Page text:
Studies show that in nursing homes (NHs), the prevalence of moderate-to-severe obesity has doubled in the last decade and continues to increase. Obese residents are often complex and costly, and this increase in prevalence has come at a time when NHs struggle to decrease hospitalizations, particularly those that are potentially avoidable. This study examined the association between obesity and hospitalizations.
We linked 2011-2014 national data using Medicare NH assessments, hospital claims, and the NH Compare.
Setting and Participants
Individuals aged ≥65 years, newly admitted to NHs, who became long-term residents between July 1, 2011 and March 26, 2014. The analytical sample included 490,086 residents.
NH-originating hospitalization was the outcome; a categorical variable defined as no hospitalization, potentially avoidable hospitalization (PAH), and other hospitalization (non-PAH). The main independent variable was body mass index (BMI) defined as normal weight (30 >BMI ≥18.5 kg/m2), mildly obese (35 >BMI ≥30 kg/m2), or moderately-to-severely obese (BMI ≥35 kg/m2). Covariates included individual and NH characteristics. Multinomial models with NH random effects and state dummies were estimated.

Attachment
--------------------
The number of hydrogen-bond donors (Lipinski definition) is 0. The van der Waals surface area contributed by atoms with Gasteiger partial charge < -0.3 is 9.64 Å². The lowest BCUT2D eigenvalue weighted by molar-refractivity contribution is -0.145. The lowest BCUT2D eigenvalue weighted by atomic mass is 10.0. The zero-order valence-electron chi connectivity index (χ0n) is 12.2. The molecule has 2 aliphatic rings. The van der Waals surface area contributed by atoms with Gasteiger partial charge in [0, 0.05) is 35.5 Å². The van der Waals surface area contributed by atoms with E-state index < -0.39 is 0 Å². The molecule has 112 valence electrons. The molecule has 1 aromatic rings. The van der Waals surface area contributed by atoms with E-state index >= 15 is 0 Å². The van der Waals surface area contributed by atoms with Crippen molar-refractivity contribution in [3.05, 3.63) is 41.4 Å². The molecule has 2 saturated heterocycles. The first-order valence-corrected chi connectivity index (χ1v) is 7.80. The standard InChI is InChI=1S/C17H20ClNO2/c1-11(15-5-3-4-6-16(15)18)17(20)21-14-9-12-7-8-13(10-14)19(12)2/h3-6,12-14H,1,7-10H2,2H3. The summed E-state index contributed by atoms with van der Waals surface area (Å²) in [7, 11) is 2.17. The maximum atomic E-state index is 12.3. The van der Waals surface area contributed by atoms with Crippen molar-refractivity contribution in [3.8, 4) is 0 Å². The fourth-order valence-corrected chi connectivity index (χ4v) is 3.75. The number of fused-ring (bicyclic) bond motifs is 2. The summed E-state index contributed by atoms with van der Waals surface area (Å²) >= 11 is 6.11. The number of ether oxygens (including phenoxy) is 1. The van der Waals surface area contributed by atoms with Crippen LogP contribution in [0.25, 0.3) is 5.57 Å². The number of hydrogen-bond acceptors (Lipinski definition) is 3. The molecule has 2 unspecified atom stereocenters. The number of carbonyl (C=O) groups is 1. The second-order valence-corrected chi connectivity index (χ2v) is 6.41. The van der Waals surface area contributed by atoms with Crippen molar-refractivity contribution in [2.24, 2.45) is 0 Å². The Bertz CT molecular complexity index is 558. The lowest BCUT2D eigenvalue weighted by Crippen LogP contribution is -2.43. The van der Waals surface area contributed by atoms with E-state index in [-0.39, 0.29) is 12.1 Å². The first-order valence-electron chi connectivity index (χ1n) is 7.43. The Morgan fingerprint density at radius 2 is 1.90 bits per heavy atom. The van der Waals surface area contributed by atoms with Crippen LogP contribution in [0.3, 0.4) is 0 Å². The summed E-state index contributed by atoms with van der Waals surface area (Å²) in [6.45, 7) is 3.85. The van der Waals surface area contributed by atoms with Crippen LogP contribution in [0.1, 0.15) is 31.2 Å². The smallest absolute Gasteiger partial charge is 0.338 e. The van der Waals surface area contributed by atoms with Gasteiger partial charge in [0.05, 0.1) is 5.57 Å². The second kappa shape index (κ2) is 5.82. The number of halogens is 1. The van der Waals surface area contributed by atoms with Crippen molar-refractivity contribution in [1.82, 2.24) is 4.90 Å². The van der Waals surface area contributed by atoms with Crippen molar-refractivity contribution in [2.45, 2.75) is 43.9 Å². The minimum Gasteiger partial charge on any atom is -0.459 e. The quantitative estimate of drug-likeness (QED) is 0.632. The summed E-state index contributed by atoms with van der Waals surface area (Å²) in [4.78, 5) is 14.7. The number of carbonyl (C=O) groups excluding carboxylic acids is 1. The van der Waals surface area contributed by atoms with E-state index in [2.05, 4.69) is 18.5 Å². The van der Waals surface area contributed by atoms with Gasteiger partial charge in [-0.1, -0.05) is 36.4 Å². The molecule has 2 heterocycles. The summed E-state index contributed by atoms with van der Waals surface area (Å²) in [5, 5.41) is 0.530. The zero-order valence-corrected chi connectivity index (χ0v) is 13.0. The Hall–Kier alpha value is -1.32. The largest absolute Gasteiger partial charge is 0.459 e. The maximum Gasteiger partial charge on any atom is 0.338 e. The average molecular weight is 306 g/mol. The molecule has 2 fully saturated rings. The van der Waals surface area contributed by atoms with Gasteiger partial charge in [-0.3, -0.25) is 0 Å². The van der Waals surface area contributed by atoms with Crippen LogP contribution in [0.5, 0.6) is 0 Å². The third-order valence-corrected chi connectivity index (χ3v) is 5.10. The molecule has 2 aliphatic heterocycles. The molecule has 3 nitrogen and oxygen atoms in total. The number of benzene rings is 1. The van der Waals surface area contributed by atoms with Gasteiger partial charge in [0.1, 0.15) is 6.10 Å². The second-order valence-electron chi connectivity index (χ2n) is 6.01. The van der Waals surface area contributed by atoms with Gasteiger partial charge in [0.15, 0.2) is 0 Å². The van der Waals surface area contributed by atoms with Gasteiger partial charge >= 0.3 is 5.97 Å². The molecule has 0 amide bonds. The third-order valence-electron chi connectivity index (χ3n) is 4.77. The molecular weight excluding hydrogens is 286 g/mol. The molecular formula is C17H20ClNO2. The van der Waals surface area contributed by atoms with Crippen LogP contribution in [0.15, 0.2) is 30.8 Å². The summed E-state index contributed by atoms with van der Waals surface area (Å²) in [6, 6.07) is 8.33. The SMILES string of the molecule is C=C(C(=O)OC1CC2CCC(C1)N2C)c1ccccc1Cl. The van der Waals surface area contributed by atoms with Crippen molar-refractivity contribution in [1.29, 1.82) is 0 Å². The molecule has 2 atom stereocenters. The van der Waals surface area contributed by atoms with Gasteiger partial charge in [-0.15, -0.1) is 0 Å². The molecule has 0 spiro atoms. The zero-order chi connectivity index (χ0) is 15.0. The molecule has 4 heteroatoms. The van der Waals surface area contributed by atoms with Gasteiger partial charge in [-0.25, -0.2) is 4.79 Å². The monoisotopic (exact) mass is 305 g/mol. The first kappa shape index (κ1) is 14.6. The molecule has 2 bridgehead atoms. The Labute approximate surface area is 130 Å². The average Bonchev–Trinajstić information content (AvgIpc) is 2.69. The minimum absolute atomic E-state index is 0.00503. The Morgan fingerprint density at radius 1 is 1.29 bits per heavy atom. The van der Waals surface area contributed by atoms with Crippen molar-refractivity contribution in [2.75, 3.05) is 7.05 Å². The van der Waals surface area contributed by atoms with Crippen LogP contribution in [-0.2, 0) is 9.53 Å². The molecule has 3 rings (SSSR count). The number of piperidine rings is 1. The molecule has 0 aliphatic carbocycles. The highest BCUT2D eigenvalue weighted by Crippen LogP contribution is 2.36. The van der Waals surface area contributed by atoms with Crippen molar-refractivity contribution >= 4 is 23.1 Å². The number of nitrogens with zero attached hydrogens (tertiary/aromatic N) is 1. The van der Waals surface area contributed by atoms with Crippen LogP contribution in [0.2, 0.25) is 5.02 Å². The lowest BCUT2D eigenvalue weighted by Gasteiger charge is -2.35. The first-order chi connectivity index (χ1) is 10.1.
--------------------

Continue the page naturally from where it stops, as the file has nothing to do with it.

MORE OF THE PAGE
After adjusting for individual level covariates, the risk of non-PAH for the mildly and moderate/severely obese was not different from normal weight residents. But the risk of PAH remained significantly higher for the moderate/severely obese (relative risk ratio = 1.055; 95% confidence interval 1.018, 1.094). Several NH-level factors also influenced hospitalization risk.
Conclusions and Implications
Obese residents are more likely to experience PAH but not non-PAH. Efforts to improve care for these residents may need to broadly consider the ability of NHs to commit additional resources to fully integrate care for this growing segment of the population.
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Published online: July 04, 2020
Funded by the National Institutes of Health/National Institute on Aging, grant R01AG052451.
The authors declare no conflicts of interest.
© 2020 AMDA - The Society for Post-Acute and Long-Term Care Medicine.